Of Mice and Men, Morals and Markets
Good morals make for good markets is hardly a contentious claim. Reputations for honest dealing grease the wheels of commerce. But does it go the other way? Do markets foster good morals? The intuition of most people is that markets may do many positive things, but, no, they don’t cultivate ethically better people. If anything, people are moral in spite of the tendency of markets to corrupt their morals. In a recent paper published in Science, Armin Falk and Nora Szech set out to test whether participating in a market institution causally corrupts its participants.
In one treatment the instructions state (translated by the authors from the original German) that “the life of a mouse is entrusted to your care. It is a healthy, young mouse, living with some other mice together in a small group. The expected lifetime of this mouse is approximately two years.” The experimenters then ask the participants to choose one of two trivia quizzes. “In Quiz A, at the end of the experiment, you earn no additional money besides the 20 euros for participation and the mouse stays alive.” But “[i]n Quiz B, at the end of the experiment, you get 10 euros in addition. As another consequence, the mouse will get killed.” The instructions then explain how the mouse is gassed and the subjects are shown a 30-second video. Importantly, other researchers had already scheduled the mice to die, so it is only the experimental participants who could in fact save the mice from certain death.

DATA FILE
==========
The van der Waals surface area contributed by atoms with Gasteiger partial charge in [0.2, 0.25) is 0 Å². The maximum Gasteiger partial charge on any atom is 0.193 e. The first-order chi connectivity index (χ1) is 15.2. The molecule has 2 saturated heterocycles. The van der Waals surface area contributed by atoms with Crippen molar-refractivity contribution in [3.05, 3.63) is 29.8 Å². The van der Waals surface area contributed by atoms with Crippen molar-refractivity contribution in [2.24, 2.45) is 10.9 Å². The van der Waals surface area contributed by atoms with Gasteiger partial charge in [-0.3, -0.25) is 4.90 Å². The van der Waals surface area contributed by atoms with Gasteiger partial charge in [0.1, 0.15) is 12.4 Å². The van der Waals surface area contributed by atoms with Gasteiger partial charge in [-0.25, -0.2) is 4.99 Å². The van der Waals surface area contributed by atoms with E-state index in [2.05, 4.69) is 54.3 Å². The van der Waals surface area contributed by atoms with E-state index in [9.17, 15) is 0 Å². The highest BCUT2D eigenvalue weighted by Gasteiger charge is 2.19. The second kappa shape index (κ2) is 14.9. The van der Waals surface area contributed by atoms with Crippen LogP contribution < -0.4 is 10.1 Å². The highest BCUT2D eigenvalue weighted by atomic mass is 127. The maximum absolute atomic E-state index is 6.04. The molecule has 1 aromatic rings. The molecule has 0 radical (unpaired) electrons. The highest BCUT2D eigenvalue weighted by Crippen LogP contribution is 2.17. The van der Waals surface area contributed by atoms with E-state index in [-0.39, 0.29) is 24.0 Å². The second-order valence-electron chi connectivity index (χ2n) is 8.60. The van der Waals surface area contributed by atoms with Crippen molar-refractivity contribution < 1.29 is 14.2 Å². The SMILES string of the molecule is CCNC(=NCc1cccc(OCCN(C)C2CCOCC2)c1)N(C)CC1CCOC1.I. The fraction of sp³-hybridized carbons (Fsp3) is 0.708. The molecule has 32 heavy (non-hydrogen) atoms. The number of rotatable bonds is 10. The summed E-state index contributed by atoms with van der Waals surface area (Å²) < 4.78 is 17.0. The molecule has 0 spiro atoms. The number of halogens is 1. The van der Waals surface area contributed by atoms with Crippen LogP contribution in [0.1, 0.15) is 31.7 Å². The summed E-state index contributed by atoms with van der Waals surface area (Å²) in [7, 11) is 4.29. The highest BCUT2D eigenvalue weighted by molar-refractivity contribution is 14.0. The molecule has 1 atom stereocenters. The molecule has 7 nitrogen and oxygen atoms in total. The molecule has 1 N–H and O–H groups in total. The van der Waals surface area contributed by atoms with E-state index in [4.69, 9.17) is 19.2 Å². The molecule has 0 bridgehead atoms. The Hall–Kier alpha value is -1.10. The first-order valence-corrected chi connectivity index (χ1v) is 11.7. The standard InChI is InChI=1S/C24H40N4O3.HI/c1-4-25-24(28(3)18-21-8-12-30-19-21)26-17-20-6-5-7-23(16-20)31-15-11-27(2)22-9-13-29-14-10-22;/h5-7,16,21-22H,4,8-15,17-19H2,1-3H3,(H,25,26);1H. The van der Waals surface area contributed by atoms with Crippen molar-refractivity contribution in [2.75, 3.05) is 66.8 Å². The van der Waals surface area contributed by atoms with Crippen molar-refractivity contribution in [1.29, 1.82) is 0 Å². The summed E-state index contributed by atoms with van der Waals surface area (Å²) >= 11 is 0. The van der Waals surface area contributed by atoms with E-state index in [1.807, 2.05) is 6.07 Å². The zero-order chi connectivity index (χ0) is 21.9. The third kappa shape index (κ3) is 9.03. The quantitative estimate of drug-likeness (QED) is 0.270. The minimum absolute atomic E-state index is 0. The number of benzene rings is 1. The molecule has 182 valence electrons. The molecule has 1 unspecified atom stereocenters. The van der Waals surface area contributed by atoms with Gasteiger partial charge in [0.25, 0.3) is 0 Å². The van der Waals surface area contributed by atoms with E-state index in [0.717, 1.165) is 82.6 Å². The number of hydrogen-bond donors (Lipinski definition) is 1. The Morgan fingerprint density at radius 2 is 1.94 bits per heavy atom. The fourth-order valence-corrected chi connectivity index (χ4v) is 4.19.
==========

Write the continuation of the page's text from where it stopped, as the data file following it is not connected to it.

There are two market treatments, one with a single buyer and a single seller and another with 7 buyers and 9 sellers. Buyers submit bids and sellers offers in continuous time for three minutes. A trade is finalized if a buyer accepts a seller’s offer or a seller accepts a buyer’s bid. The buyer’s payoff is €20 minus the price paid, and the seller’s payoff is the transaction price. The instructions state that “[i]n the market described above, a mouse is traded. This mouse is alive. It gets killed as soon as the trade, i.e., the selling, is finalized.”
The authors hypothesize that the two market treatments will “display a tendency to erode moral standards” relative to the quiz treatment for three reasons. First, by trading with each other a buyer and seller share the responsibility for the death of the mouse, which partially mitigates any moral guilt of the individual. Second, the existence of a market and observed participation of others in it legitimizes the killing of mice for profit. Finally, money and the competition for money overtake working access memory to crowd out the moral reasoning of imposing harm. In short, the last reason plays off the folk notion that money corrupts people, where the corruption in this case is gassing a mouse for more money.